With a temperature above 98.6° F, headache, sweating, chills, dehydration, weakness, and aches and pains—you know you have a fever. Over-the-counter (OTC) fever reducers and pain relievers (also known as internal analgesics) are medicines that treat both fever and minor pain.
Internal analgesics are intended for internal use and are either taken by mouth in the form of pills and liquids or inserted into the rectum in suppository form. These come in a variety of different forms, including tablets, capsules, liquid solutions, and syrup.
There are two basic types of OTC medicines that work as pain relievers or fever reducers:
- Acetaminophen, which is also the name of the active ingredient
- Nonsteroidal anti-inflammatory drugs (NSAIDs), which include the following active ingredients:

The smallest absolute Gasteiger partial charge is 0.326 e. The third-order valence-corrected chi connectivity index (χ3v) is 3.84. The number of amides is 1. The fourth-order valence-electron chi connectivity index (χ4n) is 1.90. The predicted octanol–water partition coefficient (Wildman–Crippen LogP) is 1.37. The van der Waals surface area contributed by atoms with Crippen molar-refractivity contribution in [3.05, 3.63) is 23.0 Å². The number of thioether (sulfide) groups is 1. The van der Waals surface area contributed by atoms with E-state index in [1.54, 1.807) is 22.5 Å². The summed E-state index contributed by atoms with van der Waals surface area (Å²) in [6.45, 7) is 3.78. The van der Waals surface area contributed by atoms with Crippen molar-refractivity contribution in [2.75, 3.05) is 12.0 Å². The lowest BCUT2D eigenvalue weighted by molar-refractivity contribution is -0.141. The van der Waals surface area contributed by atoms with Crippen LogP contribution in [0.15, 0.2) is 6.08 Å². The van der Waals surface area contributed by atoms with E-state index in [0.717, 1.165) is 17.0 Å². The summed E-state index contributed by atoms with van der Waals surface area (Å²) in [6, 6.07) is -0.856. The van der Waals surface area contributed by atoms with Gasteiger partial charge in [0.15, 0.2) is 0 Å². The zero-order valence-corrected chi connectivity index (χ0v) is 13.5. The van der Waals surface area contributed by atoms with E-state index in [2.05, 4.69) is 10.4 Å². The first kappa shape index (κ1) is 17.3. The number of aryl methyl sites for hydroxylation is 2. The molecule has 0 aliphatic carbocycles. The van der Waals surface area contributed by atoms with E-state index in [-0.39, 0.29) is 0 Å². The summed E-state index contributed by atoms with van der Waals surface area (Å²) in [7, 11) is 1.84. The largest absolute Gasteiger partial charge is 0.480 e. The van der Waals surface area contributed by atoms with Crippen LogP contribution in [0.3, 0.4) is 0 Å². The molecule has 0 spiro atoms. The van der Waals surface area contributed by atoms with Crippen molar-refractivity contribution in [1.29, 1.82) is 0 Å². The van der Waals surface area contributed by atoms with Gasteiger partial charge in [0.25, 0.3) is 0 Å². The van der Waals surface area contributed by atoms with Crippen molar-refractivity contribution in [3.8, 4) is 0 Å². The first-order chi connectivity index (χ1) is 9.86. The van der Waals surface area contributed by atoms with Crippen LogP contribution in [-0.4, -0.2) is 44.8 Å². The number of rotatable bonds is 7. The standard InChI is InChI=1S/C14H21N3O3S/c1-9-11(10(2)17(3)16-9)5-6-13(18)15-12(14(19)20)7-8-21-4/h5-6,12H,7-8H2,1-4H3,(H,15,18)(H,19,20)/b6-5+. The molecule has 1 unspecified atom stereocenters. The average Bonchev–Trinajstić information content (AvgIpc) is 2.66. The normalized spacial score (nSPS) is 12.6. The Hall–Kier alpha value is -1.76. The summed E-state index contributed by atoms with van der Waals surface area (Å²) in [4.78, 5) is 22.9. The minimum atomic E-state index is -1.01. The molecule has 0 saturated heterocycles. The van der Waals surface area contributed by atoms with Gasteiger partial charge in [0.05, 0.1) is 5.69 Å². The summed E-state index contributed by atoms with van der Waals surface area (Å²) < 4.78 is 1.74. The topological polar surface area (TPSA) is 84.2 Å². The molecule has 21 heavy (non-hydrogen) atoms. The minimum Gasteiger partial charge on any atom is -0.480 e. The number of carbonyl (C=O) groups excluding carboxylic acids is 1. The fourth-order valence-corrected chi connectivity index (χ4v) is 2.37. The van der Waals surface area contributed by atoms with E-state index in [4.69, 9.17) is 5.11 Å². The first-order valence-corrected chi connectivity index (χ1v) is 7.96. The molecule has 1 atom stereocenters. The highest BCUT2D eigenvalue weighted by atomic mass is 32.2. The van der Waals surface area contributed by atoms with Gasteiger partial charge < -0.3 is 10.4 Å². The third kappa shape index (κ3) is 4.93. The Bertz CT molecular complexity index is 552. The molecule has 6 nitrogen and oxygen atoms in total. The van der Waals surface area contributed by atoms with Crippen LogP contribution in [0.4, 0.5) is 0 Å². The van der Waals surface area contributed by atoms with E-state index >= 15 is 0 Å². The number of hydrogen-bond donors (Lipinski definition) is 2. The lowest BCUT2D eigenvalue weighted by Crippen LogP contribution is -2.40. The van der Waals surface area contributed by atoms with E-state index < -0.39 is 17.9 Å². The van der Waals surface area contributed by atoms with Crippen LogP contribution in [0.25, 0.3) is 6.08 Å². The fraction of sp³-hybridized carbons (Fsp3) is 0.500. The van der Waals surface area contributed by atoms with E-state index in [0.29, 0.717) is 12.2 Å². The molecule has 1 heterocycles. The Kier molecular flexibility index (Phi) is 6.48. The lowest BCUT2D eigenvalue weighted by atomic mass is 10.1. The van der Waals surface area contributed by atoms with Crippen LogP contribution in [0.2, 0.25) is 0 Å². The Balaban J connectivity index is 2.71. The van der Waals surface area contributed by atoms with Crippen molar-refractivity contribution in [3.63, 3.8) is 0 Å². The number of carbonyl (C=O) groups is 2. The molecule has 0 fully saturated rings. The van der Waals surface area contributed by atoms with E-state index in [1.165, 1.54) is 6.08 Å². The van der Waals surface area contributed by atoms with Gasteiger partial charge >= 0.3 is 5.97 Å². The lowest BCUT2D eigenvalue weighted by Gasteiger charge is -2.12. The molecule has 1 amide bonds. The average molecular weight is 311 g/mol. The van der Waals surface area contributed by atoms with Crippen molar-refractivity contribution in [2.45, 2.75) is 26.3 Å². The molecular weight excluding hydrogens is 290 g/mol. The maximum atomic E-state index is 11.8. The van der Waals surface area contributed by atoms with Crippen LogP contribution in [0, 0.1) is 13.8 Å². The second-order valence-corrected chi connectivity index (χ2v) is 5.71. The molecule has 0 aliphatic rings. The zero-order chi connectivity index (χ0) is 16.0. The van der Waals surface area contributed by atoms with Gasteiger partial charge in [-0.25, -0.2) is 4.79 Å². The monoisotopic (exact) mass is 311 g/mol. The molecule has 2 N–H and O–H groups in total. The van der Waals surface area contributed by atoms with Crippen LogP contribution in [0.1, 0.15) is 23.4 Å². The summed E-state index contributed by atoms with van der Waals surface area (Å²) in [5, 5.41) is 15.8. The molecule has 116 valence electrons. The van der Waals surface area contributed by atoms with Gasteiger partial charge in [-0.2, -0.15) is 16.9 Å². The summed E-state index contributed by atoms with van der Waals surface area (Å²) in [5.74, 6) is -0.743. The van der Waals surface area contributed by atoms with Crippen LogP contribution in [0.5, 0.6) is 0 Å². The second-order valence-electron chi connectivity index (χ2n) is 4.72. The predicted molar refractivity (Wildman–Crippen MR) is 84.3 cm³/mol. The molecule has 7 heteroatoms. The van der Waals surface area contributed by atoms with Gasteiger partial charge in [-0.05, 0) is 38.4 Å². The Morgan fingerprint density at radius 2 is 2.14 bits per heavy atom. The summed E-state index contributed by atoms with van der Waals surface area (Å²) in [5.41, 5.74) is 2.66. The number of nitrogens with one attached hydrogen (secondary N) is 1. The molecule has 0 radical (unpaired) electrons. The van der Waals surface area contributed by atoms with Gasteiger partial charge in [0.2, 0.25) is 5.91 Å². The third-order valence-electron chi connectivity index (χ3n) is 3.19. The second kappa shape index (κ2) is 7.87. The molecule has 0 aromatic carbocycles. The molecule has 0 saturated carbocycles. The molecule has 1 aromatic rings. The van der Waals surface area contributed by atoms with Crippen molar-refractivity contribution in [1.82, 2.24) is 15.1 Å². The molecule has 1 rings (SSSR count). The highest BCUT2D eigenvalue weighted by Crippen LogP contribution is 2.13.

NOTE: For information about the updated cardiovascular warning on non-aspirin NSAIDs packaging, click here.
Before choosing an OTC medicine to treat your fever, you should first consider the type of symptoms you have and then determine the best course of treatment.
Consumers should be aware that pain-reliever and fever-reducer active ingredients may also be found in medicines that treat multiple symptoms of the common cold, sleeplessness, or symptoms related to menstruation. It is important to check your medicine labels and be sure to take only one medicine containing the same kind of active ingredient (acetaminophen or NSAID) at a time.
Check out this tool to learn more about the things you need to keep in mind when choosing and using an OTC pain reliever. And remember to always read and follow the Drug Facts label, and talk to your healthcare professional if you have questions or concerns before taking an OTC medicine to treat your pain or fever.